Second Discovery tanking test

May 08, 2005

Following Space Shuttle Program management discussions this week, a plan was laid out today reflecting how the program will move toward the STS-114 Return to Flight launch.
Preparations are under way for a tanking test no earlier than the week of May 15 to continue troubleshooting two issues that arose during another tanking test on April 14. Engineers are evaluating the liquid hydrogen sensors in the tank that gave intermittent readings during last month’s test. These sensors serve as fuel gauges to notify the Space Shuttle Main Engines to shut down when propellants reach a certain level in the tank. This is critical in the safe operation of the main engines. Engineers are continuing to evaluate a liquid hydrogen pressurization relief valve that cycled more times during the tanking test than is standard. This valve opens and closes to ensure the liquid hydrogen stays at the correct temperature.

Following the tanking test, technicians will begin preparations for rolling Space Shuttle Discovery back to the Vehicle Assembly Building (VAB). Once in the VAB, orbiter Discovery most likely will be removed (destacked) from its External Tank (ET) and lowered into the transfer aisle. This will be the eighth time in the program’s history that a destacking will be performed following a rollback.

In parallel, the External Tank (ET-121) and Solid Rocket Boosters scheduled to fly with orbiter Atlantis on mission STS-121, is being prepared to fly with Discovery on mission STS-114. The preparation of ET-121 currently is ongoing in the VAB’s checkout cell. A new heater will be added to the feedline bellows to minimize the potential for ice and frost buildup. This heater modification kit arrived yesterday from the tank manufacturing plant in New Orleans and will be installed over the next 24 days. Once Discovery returns to the pad, another tanking test may be performed to test the new modifications.

This week, the STS-114 crew participated in the Terminal Countdown Demonstration Test. This provides the crew and ground teams of each mission an opportunity to participate in various simulated countdown activities, including equipment familiarization and emergency egress training.

Explore further: NASA issues 'remastered' view of Jupiter's moon Europa

add to favorites email to friend print save as pdf

Related Stories

Mutating virus suppresses cow's immune response

Sep 04, 2014

Bovine viral diarrhea virus infections result in one of the most costly diseases among cattle with losses in U.S. herds estimated at $2 billion per year, according to professor Christopher Chase of the South ...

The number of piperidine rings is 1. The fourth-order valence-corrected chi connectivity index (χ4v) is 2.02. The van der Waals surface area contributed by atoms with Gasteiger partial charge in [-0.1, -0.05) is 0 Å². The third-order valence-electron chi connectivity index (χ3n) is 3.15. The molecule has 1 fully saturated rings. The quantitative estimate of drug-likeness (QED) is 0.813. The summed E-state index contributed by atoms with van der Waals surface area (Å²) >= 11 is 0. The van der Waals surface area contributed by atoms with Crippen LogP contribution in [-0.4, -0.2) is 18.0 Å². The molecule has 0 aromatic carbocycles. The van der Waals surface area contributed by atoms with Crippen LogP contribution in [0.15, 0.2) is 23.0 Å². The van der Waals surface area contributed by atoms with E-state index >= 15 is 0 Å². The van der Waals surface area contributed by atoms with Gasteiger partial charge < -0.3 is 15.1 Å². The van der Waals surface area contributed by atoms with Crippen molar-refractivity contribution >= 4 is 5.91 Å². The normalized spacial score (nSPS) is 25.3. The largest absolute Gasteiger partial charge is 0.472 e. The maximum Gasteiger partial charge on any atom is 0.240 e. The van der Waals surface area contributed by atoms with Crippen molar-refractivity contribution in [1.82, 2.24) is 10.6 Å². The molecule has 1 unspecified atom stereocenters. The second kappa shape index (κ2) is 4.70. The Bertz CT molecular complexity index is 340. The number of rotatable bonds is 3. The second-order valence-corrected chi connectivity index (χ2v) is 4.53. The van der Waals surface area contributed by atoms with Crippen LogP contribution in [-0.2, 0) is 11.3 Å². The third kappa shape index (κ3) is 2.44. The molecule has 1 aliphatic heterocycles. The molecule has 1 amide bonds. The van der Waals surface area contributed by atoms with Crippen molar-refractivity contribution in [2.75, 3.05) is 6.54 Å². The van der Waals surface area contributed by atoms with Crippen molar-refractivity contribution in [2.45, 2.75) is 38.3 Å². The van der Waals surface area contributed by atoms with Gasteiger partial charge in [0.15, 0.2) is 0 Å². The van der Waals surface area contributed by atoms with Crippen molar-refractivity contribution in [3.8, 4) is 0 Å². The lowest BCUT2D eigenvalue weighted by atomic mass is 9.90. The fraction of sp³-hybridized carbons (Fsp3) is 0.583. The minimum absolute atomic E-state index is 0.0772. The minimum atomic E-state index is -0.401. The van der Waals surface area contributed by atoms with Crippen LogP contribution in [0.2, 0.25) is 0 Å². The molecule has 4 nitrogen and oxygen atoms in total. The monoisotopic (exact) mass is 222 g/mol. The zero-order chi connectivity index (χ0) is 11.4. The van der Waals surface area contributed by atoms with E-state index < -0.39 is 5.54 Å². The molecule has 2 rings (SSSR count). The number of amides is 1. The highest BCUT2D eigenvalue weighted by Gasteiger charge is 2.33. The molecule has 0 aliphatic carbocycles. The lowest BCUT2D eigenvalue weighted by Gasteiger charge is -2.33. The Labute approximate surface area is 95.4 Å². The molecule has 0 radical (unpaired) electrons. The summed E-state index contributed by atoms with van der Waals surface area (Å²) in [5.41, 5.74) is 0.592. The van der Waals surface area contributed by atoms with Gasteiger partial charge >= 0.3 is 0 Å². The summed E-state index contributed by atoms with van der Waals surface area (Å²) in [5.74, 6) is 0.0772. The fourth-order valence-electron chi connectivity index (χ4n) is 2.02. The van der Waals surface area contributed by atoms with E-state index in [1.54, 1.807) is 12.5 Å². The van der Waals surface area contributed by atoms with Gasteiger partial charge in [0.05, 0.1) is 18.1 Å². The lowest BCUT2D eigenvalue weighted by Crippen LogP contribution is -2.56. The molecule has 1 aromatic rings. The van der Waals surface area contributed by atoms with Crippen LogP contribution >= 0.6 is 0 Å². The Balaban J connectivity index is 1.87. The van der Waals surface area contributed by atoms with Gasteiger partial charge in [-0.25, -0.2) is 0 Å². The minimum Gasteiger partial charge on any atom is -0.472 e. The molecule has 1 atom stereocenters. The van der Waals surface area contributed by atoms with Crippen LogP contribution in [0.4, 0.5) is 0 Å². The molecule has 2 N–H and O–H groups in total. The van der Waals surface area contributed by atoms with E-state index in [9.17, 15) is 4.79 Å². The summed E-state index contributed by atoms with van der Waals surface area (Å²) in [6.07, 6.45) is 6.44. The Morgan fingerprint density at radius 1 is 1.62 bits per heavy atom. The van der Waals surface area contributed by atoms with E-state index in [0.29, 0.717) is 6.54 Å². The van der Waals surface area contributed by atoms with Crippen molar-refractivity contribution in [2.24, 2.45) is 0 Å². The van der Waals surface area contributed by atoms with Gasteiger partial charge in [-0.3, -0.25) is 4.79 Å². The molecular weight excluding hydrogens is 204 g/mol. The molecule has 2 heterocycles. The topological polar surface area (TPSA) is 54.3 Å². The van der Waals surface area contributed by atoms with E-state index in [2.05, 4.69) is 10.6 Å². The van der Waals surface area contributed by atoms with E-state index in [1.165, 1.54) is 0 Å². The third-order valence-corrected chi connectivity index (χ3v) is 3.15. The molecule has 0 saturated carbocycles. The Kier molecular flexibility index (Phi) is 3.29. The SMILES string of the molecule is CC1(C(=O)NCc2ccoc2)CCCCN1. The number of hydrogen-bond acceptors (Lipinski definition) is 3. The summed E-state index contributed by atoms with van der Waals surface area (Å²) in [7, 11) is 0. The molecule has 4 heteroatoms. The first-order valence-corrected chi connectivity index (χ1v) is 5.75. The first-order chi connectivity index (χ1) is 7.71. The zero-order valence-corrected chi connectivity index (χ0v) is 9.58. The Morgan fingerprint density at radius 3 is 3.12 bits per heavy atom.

Discovery Wraps up Second Tanking Test

May 20, 2005

Technicians at NASA's Kennedy Space Center conducted a new tanking test on Friday, May 20, at Launch Pad 39-B to continue troubleshooting two issues that arose during the tanking test on April 14.

Discovery Set for Tanking Test on Friday

May 19, 2005

On Friday, technicians at NASA's Kennedy Space Center will conduct a new tanking test at Launch Pad 39 to continue troubleshooting two issues that arose during the tanking test on April 14.

Seeds keep vital much longer when stored without oxygen

Jul 28, 2014

If seed breeding companies, gene banks and the Svalbard Global Seed Vault on Spitsbergen should store plant seeds under oxygen-poor conditions, it would be possible to store them for much longer while still ...

Recommended for you

NASA issues 'remastered' view of Jupiter's moon Europa

Nov 21, 2014

(Phys.org) —Scientists have produced a new version of what is perhaps NASA's best view of Jupiter's ice-covered moon, Europa. The mosaic of color images was obtained in the late 1990s by NASA's Galileo ...

European space plane set for February launch

Nov 21, 2014

Europe's first-ever "space plane" will be launched on February 11 next year, rocket firm Arianespace said Friday after a three-month delay to fine-tune the mission flight plan.

Space station rarity: Two women on long-term crew

Nov 21, 2014

For the 21st-century spacewoman, gender is a subject often best ignored. After years of training for their first space mission, the last thing Samantha Cristoforetti and Elana Serova want to dwell on is the ...

User comments : 0

Please sign in to add a comment. Registration is free, and takes less than a minute. Read more

Click here to reset your password.
Sign in to get notified via email when new comments are made.